NEW KENSINGTON, Pa. — General education courses are not new to the Penn State curriculum, however, the Office for General Education has been working to make sure they are solidified as a meaningful and engaging part of students’ education and experience.
Margaret Slattery, assistant dean for general education and director of the Office for General Education, visited Penn State New Kensington to meet with faculty and staff and provide an overview of the revised general education requirements for students starting at Penn State in summer 2018.
Current students will not see a change to general education requirements.
Slattery also wanted to take time to stress the importance of general education for every student and his or her future.
“We know that companies are going to expect [graduates] to think broadly and integrate from various perspectives,” said Slattery. “The important part is that general education can do lots of things for you, but it makes you a better engineer, better businessperson, or better at whatever career you wish to be part of. It lets you consider problem solving from multiple perspectives. It helps you know and understand differences when we work in a global economy. It’s about the pace of change and being able to be flexible and accommodate the change.”
The Office for General Education was founded upon recommendations of the University’s General Education Task Force, which worked for three years to determine how to enhance student learning within general education.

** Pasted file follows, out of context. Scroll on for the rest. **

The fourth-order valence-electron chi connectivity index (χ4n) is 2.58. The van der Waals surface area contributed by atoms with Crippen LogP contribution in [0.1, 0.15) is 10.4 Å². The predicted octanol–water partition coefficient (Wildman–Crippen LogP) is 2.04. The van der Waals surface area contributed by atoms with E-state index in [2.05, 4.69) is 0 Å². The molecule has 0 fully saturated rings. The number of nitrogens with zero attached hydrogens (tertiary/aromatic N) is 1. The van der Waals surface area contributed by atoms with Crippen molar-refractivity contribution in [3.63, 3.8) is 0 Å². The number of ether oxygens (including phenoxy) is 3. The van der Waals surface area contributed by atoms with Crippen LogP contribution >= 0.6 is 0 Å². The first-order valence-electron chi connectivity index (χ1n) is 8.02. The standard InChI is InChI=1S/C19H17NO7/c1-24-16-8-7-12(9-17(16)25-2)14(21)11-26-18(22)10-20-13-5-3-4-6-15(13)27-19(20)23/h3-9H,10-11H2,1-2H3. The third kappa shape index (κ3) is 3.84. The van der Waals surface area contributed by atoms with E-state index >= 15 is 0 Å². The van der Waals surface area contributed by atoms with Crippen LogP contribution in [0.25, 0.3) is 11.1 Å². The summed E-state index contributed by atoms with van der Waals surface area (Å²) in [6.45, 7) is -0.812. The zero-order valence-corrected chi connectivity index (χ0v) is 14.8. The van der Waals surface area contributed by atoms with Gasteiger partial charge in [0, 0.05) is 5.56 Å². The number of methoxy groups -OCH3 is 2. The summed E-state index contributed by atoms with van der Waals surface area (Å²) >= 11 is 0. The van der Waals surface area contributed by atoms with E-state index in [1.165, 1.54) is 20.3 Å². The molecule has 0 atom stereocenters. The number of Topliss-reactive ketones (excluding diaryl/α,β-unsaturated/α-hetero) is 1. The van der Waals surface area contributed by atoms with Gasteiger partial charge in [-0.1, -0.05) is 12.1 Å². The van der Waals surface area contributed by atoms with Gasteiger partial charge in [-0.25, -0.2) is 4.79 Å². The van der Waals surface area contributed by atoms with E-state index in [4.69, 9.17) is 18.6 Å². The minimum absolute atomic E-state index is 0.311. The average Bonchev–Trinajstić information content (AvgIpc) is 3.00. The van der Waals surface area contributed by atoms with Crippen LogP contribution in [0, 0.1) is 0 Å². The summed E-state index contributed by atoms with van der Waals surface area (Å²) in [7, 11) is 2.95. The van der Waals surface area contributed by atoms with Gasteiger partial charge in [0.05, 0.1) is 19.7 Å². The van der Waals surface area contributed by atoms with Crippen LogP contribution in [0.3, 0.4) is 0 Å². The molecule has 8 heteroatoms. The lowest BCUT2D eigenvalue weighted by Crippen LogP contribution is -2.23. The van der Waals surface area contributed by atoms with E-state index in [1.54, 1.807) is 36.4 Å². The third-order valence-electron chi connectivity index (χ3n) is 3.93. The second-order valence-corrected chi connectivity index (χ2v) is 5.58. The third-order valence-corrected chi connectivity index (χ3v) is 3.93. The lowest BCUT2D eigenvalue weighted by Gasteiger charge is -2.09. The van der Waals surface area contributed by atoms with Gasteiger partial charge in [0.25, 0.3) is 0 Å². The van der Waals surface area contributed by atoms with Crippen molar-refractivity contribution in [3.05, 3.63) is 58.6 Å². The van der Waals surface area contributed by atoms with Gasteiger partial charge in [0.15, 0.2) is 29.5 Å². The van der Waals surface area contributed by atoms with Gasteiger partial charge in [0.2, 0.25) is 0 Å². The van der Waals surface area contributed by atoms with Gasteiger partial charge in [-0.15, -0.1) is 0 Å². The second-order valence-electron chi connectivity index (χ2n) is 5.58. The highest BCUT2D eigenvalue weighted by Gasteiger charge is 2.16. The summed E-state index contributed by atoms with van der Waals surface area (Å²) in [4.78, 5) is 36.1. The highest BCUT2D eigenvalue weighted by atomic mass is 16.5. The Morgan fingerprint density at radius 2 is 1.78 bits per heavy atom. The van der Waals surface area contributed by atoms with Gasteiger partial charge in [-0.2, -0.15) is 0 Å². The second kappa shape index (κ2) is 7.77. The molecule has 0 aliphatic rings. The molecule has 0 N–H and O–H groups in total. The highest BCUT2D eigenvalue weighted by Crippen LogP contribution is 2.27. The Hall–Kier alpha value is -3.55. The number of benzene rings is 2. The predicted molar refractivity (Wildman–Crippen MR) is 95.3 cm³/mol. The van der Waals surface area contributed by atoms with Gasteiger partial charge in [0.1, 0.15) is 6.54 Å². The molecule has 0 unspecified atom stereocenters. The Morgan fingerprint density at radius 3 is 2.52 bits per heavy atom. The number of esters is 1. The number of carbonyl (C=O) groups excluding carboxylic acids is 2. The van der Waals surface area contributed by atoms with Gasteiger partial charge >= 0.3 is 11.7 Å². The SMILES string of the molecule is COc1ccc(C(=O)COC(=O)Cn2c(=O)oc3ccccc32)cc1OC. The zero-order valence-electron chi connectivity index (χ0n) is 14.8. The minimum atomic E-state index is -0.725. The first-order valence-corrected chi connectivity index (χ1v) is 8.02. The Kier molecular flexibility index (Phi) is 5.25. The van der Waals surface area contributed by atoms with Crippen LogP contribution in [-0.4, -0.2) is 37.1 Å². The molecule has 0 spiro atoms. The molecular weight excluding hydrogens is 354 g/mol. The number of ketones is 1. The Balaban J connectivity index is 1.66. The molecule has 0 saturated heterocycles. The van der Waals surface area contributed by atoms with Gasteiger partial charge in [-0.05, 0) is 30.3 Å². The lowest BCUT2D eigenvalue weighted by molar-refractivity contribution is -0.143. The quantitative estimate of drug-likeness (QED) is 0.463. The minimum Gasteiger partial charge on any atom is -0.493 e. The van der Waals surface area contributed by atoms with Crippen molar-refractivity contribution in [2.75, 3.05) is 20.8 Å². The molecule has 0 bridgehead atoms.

Penn State’s general education curriculum assists students with seven learning objectives, including effective communication; key literacies; critical and analytical thinking; integrative thinking; creative thinking; global learning; and social responsibility and ethical reasoning.
While students’ general education requirements still total 45 credits worth of academic work within baccalaureate degree academic plans, the biggest revision includes the addition of integrative studies courses. Six credits of inter-domain or linked courses will be required of students. These classes provide students with opportunities to take classes that span across different academic domains and provide faculty the opportunity to explore different domains and course designs.
The New Kensington campus has been part of general education conversations for some time. Donald Bruckner, associate professor of arts and humanities at the campus, has been part of the University’s first General Education Faculty Fellows initiative since 2016.
Bruckner is one of 16 faculty members across the University in the program and was chosen due to his experience teaching general education courses, showing commitment to innovative course designs, and commitment to student learning. Bruckner was also a recipient of one of the first Integrative Studies Seed Grant awards in 2017 through the Office for General Education. The award program incentivizes faculty to develop courses for the new integrative studies requirement.
For more information about Penn State’s general education requirements and objectives, visit gened.psu.edu.